Magazine
A Walk Between Worlds

June 21, 2004

On a 10-day walk through the northwestern New Mexico desert, the author follows an ancient road that leads him from silent Indian ruins into noisy, modern gas fields. Also in this issue: Land managers have been talking about letting more wildfires burn, but the recent blowup of the Peppin Fire near Capitan, N.M. – home of Smokey Bear – leads to renewed talk of aggressive fire suppression.

Feature

Following the Ancient Roads
On a 10-day walk through the northwestern New Mexico desert, the author follows an ancient road that leads him from silent Indian ruins into noisy, modern gas fields

Editor's Note

A chance for redemption
The lead essays in this issue find both darkness and hope in the times we live in, and in the reminder that all civilizations – including our own – eventually crumble and fall

Uncommon Westerners

Fighting for the Rocky Mountain Front: Montana rancher Karl Rappold
Montana rancher Karl Rappold is determined to save his beloved Rocky Mountain Front from development by the oil and gas industry

Essays

As dams fall, a chance for redemption
Visits to three Western dams – California’s doomed Matilija Dam, the unfinished Elk Creek Dam in Oregon, and the Southwest’s giant Glen Canyon Dam – lead the author to consider the fact that sooner or later, every dam crumbles

Book Reviews

Avedon at Work in the American West
Laura Wilson describes the time she spent roaming the West with photographer Richard Avedon in the early 1980s in her book, Avedon at Work in the American West
Perspectives on change — climate change
Charles Wohlforth looks at climate change in Alaska from two cultures’ viewpoints, when he talks to scientists and to the Inupiaq people in The Whale and the Supercomputer: On The Northern Front of Climate Change
Food on every plate, art on every wall
In A More Abundant Life: New Deal Artists and Public Art in New Mexico, Jacqueline Hoefer explores the wide range of public artworks created in the state in the 1930s, under Roosevelt’s Works Progress Administration
How agriculture ate the earth
In Against the Grain: How Agriculture Has Hijacked Civilization, Richard Manning goes after modern agriculture with a vengeance

Writers on the Range

Revenge of the old-timers: The beavers are back
The sight of a beaver swimming past a barbecue leads to speculation on the role the animal played in the settling of the West, and the current conflicted views New Westerners have about living with wildlife

Heard Around the West

Heard around the West
Firefighting fisherman; Denver’s dangerous principal; peregrine falcons and bridges; San Francisco’s parrots; jaguar gets the finger in Albuquerque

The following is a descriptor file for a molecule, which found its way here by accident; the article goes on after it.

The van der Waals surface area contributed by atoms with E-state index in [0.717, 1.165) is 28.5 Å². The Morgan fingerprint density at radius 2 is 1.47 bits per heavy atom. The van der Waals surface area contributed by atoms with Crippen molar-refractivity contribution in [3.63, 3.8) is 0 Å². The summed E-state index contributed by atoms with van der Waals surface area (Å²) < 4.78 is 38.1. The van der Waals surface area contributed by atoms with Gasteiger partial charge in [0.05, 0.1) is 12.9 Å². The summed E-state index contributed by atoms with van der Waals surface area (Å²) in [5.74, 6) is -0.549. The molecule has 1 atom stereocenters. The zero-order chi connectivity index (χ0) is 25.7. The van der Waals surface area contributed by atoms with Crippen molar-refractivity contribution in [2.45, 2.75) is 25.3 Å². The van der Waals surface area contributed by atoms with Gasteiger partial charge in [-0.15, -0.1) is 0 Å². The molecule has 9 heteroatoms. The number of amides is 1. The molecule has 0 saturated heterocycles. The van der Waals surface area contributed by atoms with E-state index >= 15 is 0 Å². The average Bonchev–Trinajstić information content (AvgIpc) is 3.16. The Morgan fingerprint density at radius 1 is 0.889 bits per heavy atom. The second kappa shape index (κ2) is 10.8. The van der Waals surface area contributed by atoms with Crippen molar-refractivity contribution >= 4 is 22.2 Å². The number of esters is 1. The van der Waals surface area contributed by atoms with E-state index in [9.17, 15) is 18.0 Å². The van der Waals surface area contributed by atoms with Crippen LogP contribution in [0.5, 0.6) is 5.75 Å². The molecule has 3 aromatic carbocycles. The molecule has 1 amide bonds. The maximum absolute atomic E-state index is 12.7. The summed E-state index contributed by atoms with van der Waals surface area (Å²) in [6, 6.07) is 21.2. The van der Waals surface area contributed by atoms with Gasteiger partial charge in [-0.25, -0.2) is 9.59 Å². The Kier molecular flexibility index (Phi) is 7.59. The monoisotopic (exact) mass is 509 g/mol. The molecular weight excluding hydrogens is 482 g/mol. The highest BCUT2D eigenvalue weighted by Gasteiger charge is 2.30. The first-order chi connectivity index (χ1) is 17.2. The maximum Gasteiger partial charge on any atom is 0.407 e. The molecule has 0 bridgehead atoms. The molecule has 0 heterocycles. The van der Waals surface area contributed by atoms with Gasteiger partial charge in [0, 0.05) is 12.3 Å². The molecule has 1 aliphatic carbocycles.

Dear Friends

Dear friends
HCN’s summer break; potluck in Carbondale, Colo.; HCN’s ad policy, real estate ads and special land-trust ad section; reader response; thanks for May fund-raiser in Salt Lake City; clarifications and corrections

News

As fire season ignites, Smokey Bear's legacy lingers
Land managers have been talking about letting more wildfires burn, but the recent blowup of the Peppin Fire near Capitan, N.M. – home of Smokey Bear – leads to renewed talk of aggressive fire suppression
Follow-up
Judge rules citizens can petition to have "candidate" species listed as endangered; genetically engineered salmon eat regular salmon; genetically engineered corn planted in Colorado; Energy Department plans to ship weapons grade plutonium and enriched ura
Oil money rules in the West's mini-Middle East
Two Democratic governors – Dave Freudenthal of Wyoming and Bill Richardson of New Mexico – find themselves caught between the money that comes from the energy industry and the environmental impacts of oil and gas development
Lame-duck governor moves deadlocked wilderness debate
Utah Gov. Olene Walker announces county-by-county discussions planned to break the impasse in the state’s long fight over wilderness
Proposal for Lassie's lumber mill has enviros barking
A plan for a resort development at the old Broughton Lumber mill in the Columbia River Gorge National Scenic Area has some Washington environmentalists worried
Mining town gambles on a road to riches
The rivalry between two Colorado gambling towns has led Central City to begin building a new highway to draw visitors directly to its casinos rather than to those of its more successful neighbor, Black Hawk
High-stakes logging plan gets go-ahead
The large-scale salvage logging planned for the Biscuit Fire area in southern Oregon and Northern California marks the first time logging has been approved on land previously protected by the Roadless Rule
Mining law claims mountain
Crested Butte, Colo., residents are angry that the BLM has sold the mining giant Phelps Dodge 155 acres at the top of Mount Emmons – the town’s beloved "Red Lady" – for about $5 an acre
Debate rages over firefighting airplanes
Citing safety concerns, the federal government has canceled contracts for 33 privately owned large air tankers, usually used to fight Western wildfires
Border Patrol wants motorized access to wilderness
The U.S. Department of Homeland Security wants to give the Border Patrol regular motorized access to more than 330,000 acres of wilderness along the Mexican border

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